(emphasis added)

114. Importantly, the Full Court said (at [43]):

In our opinion, the Tribunal erred in law by taking too narrow a view of what may constitute "special circumstances" within the meaning of the statute. This may have been caused by unnecessarily considering factors in isolation before focusing on the entirety of the circumstances said by the applicant to be special . It was certainly caused, in our opinion, by looking at expressions in other decisions and taking those expressions out of their factual and legal context.

(emphasis added)

115. The Tribunal is cognisant of the Full Court's criticism of the Tribunal's reasoning in Ward AAT, central to Full Court's finding in Ward was that, on those peculiar facts, and in light of the very specific reasoning


ATC 7431

process undertaken by the Tribunal in Ward AAT, the Tribunal took too narrow a view of "special circumstances". However, for the following reasons, the Tribunal finds that there are no "special circumstances" justifying the exercise of the discretion in s 292-465(1) on the particular facts of this particular case.

First Contribution Amount & "special circumstances"

116. It is apparent from the 10 May 2016 Letter (refer to paragraph 34 above) that Mr Pitts seeks only the First Contribution Amount of $328,316.18, made on 21 October 2010, to be disregarded because of "special circumstances" said to consist of a combination of:

  • Ill health , which Mr Pitts says he suffered at the time of making the First Contribution Amount; and
  • Poor financial advice , which Mr Pitts says he received from Plan B and which led to the making of the First Contribution Amount.

117. However, in considering Mr Pitts's contentions in relation to the question of whether there are "special circumstances" pertaining to the First Contribution Amount of $328,316.18, made on 21 October 2010, consideration is instead required of the circumstances of the financial year giving rise to the assessment of excess contributions tax , being the 2013 financial year - not the 2011 financial year.

118. This is confirmed in
Federal Commissioner of Taxation v Dowling [2014] FCA 252 ( Dowling ), wherein Greenwood J held:

36. .... [former] Section 292-465(1)(b) does not contemplate an application by an individual for a written determination that non-concessional contributions made in a financial year other than the financial year in which excess contributions have given rise to an excess contributions assessment (for example, an earlier year where contributions did not exceed the applicable cap for that year), be disregarded or allocated for the purposes of another financial year.

38. The statutory question, so far as it relates to s 292-465(3), is whether the Commissioner considers that there are special circumstances in relation to the application to disregard or reallocate all or part of the individual's non-concessional contributions for the financial year giving rise to the excess contributions tax assessment...

(emphasis added)

119. However, in Dowling Greenwood J commented:

37. That is not to say that circumstances relating to non-concessional contributions made by the individual in the first and second years (years other than the financial year giving rise to the assessment) are not to be taken into account in considering the circumstances relevant to the making of contributions in the financial year the subject of the excess contributions assessment. However, the circumstances relating to the contributions made in the first and second years must have some relevant relationship with the circumstances considered by the Commissioner in relation to the contributions made in the financial year giving rise to the assessment , about which the individual seeks to secure a determination that all or part of the contributions in that year be disregarded or reallocated to another financial year.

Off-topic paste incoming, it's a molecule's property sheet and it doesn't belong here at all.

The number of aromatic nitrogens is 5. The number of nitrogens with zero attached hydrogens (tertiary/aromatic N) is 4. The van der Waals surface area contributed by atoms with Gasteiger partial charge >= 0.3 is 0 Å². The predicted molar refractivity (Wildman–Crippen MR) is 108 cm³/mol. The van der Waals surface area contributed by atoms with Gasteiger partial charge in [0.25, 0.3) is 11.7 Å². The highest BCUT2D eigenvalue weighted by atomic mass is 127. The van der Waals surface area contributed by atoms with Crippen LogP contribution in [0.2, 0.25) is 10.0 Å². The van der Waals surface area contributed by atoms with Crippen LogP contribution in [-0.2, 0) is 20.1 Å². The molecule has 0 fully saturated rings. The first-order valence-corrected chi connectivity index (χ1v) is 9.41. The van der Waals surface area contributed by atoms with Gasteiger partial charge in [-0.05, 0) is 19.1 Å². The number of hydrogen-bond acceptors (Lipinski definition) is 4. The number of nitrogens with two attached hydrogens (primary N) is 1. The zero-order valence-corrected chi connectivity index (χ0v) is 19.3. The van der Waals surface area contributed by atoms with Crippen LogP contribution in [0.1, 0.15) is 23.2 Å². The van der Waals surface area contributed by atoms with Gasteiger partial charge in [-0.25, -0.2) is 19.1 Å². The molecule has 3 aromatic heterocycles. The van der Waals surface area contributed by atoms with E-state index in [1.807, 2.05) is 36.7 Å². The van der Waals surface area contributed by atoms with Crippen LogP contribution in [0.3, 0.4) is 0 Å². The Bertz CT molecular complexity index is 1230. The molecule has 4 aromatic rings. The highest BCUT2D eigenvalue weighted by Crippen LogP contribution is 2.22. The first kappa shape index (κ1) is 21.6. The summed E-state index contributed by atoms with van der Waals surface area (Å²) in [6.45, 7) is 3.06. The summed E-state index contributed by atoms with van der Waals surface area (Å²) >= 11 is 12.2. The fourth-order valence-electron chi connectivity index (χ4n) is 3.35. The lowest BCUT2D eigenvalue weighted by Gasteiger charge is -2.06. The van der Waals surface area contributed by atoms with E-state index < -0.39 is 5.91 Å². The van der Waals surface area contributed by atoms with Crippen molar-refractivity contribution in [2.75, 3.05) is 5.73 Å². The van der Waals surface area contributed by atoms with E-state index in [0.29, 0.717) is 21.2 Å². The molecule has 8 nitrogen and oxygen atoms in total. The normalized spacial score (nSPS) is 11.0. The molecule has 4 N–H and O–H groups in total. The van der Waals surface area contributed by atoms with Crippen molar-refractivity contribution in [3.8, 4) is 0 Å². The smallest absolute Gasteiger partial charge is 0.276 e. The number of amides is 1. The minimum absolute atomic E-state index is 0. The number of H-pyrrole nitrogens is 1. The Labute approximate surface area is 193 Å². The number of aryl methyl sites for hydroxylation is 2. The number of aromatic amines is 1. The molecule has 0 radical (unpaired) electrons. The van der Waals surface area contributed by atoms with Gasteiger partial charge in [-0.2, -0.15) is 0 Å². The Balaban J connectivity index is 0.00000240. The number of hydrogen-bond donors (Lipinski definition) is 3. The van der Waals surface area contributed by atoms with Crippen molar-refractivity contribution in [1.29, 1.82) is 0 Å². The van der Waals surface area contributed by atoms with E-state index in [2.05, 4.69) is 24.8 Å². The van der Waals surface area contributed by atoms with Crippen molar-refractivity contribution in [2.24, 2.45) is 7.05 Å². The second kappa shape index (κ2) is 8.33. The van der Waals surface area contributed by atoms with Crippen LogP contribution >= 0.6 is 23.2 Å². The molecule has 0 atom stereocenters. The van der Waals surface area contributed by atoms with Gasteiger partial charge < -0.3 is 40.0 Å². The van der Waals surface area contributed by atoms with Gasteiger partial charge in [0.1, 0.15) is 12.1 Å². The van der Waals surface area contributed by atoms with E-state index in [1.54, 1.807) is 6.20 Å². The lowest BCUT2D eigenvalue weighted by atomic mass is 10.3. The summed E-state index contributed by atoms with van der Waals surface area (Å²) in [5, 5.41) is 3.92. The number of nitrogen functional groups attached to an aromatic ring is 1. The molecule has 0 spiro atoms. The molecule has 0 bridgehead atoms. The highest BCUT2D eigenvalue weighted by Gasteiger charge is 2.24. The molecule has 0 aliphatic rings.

(emphasis added)

120. As noted by Greenwood J in Dowling, the question whether there are "special circumstances" requires consideration of the circumstances of the financial year giving rise to the assessment of excess contributions tax.

121. Here, the 2010 contribution (i.e. the First Contribution Amount) caused Mr Pitts to trigger the "bring-forward" provisions which had the effect of giving him a reduced cap in the following 2 years. As contended by the Commissioner, the trigger of the "bring-forward" provision is the operation of the legislative scheme and is part of the factual matrix of the case but does not create a relationship between the 2010 contribution (i.e. the First Contribution Amount) and the 2012 contribution (i.e. the Second Contribution Amount). In this regard, Greenwood J said the following in Dowling:

122. If the focus of the enquiry by the Tribunal is the 2009 contribution, the position is that once the contribution of $293,858.00 was made to Mrs Dowling's Sunsuper superannuation account, that contribution crystallised, as a matter of law, the non-concessional contributions cap for that year and the following two years. The


ATC 7432

statutory question asked by [former subsection] 292-465(6) is whether it was reasonably foreseeable, when a relevant contribution was made (in this case the Tribunal's examination of the 2009 contribution) that Mrs Dowling would have excess non-concessional contributions for the relevant financial year (being the 2008/2009year). The answer to that question is that there were no excess non-concessional contributions as [former subsection] 292-85(4) made it plain at that time that the non-concessional contributions cap was $450,000.00. The statute brought about that result and there was nothing unfair or unjust about it and nor was it an unintended outcome. The statute simply worked its orthodox result.

...